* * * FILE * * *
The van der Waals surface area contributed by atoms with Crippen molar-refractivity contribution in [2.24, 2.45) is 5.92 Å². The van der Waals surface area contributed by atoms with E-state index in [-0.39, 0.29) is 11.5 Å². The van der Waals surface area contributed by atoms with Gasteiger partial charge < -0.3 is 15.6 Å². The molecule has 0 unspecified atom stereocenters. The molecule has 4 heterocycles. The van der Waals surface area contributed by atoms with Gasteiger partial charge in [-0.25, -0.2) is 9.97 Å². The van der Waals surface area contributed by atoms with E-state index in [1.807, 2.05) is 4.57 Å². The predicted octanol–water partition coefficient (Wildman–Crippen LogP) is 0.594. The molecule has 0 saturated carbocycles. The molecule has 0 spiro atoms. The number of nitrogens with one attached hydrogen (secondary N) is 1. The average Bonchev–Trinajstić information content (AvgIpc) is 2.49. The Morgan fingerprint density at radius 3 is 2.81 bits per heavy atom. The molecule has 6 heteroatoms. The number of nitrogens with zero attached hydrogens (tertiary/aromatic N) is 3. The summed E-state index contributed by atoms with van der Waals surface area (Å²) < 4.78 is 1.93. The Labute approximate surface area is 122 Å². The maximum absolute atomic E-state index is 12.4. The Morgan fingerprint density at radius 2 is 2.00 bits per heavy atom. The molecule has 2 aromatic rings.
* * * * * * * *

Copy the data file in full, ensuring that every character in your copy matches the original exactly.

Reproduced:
The van der Waals surface area contributed by atoms with Crippen molar-refractivity contribution in [2.24, 2.45) is 5.92 Å². The van der Waals surface area contributed by atoms with E-state index in [-0.39, 0.29) is 11.5 Å². The van der Waals surface area contributed by atoms with Gasteiger partial charge < -0.3 is 15.6 Å². The molecule has 0 unspecified atom stereocenters. The molecule has 4 heterocycles. The van der Waals surface area contributed by atoms with Gasteiger partial charge in [-0.25, -0.2) is 9.97 Å². The van der Waals surface area contributed by atoms with E-state index in [1.807, 2.05) is 4.57 Å². The predicted octanol–water partition coefficient (Wildman–Crippen LogP) is 0.594. The molecule has 0 saturated carbocycles. The molecule has 0 spiro atoms. The number of nitrogens with one attached hydrogen (secondary N) is 1. The average Bonchev–Trinajstić information content (AvgIpc) is 2.49. The Morgan fingerprint density at radius 3 is 2.81 bits per heavy atom. The molecule has 6 heteroatoms. The number of nitrogens with zero attached hydrogens (tertiary/aromatic N) is 3. The summed E-state index contributed by atoms with van der Waals surface area (Å²) < 4.78 is 1.93. The Labute approximate surface area is 122 Å². The maximum absolute atomic E-state index is 12.4. The Morgan fingerprint density at radius 2 is 2.00 bits per heavy atom. The molecule has 2 aromatic rings.